Word-of-Author Advertising in Textbooks: The Role of Brand Familiarity and Placement Repetition on Recall and Recognition

Article excerpt

ABSTRACT

This study considers factors that may influence the recall and recognition of word-of-author advertising - the practice of including branded references within a book. Within the domain of WOA advertising in textbooks, our results indicate that the WOA advertising of a familiar firm enjoys an advantage over that of an unfamiliar firm with respect to both recall and recognition. The effect of WOA repetition on recall is moderated by familiarity with the advertised brand. Theoretical and managerial implications are discussed.

INTRODUCTION

Brand placement in the media of popular culture has burgeoned in recent years, projected to reach over 6.3 billion dollars in spending for 2008 (Education Policy Studies Laboratory 2005). In a Bruce Springsteen music video, Born in the USA, the music is accompanied by visual images of Miller beer. Mountain Dew has been liberally sprinkled throughout movies such as Secret Window, while Aquafma caught attention in the hit movie, National Treasure. References to branded products are not, however, confined to the media of entertainment; brand names and logos have also infiltrated academic textbooks. Indeed, a recent mathematics text contains visual or verbal references to Sony, Spalding, Disney, Warner Bros., Burger King and McDonalds (Hayes, 1999).

Friedman (1985, 1986, 1987, 1991) uses the term word-of author advertising (WOA advertising) to describe the appearance of brand names in screenplays, television dramas, novels, lyrics and other "popular cultural products." WOA advertising may be motivated by creative considerations, such as the desire to lend verisimilitude to a drama. In contrast, when WOA advertising results from commercial considerations (i.e., brand owners are charged for a brand's appearance), the practice is considered brand placement (Karrh 1998).

WORD-OF-AUTHOR ADVERTISING IN TEXTBOOKS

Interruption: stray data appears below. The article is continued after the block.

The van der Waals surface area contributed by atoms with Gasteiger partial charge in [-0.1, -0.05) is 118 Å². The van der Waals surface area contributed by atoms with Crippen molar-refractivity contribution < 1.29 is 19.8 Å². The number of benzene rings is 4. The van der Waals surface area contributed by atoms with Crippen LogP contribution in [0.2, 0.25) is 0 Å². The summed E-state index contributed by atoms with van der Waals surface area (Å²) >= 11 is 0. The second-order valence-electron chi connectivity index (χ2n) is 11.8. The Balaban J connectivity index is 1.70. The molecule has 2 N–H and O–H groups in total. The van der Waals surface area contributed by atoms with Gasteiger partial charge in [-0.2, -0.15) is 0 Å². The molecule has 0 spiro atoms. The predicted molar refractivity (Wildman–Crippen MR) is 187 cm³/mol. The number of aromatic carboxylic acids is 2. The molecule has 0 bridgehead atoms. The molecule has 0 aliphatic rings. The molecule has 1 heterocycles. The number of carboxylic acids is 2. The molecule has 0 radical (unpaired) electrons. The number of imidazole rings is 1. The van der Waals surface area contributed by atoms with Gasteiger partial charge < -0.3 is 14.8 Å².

Authors of textbooks often include practical applications of theoretical content; consequently, many texts are replete with WOA advertising. For example, the text Global Marketing Strategies _(1998) contains thirty-two pages that refer to Ford or Ford products, while references to Wal-Mart adorn thirteen pages of the text Electronic Commerce: A Managerial Perspective (2000). Hewlett Packard is featured on eight of the pages of the text Organizational Behavior (1998). Brand names also appear in non-business texts; for instance, Mathematics: Applications and Connections (1999) is sprinkled with references to Sony, Spalding, Disney, Warner Bros., Burger King and McDonalds (Hays 1 999). Extant research has not addressed the potential benefits that might accrue to firms that receive WOA advertising. In the present paper we examine the effects of WOA advertising on consumer memory.

Recent research in marketing considers recall and recognition to be measures of explicit memory (Law and Braun 2000, Shapiro and Krishnan 200 1 ). In contrast, implicit memory describes changes in task performance that are induced by exposure to a stimulus without the task performer being able to recollect the exposure episode (Schacter 1987). Thus an implicit memory of an advertising exposure may influence brand choice even when the consumer is unable to recognize the advertiser (Shapiro and Krishnan 2001). Consequently, we consider the impact of WOA advertising on measures of both explicit (advertiser recall and recognition) and implicit (brand choice) memory.

Researchers have examined the levels of brand recall and recognition generated by brands placed in movies (Babin & Carder, 1996; Brennan, Dubas & Babin, 1 999; Gupta & Lord, 1 998;) and television programs (Law & Braun, 2000). The extant literature on authence recollections of brand placements in movies has concentrated on the effects of variations in the presentational characteristics of the placement. These presentational characteristics include the mode of placement exposure - audio-visual versus visual-only (Gupta & Lord, 1998; Law & Braun, 2000, Brennan and Babin 2004), the time on-screen (Brennan, Dubas & Babin, 1999), and the relative prominence of the brand-placement (Brennan, Dubas & Babin, 1999; Gupta & Lord, 1998; Law & Braun, 2000). …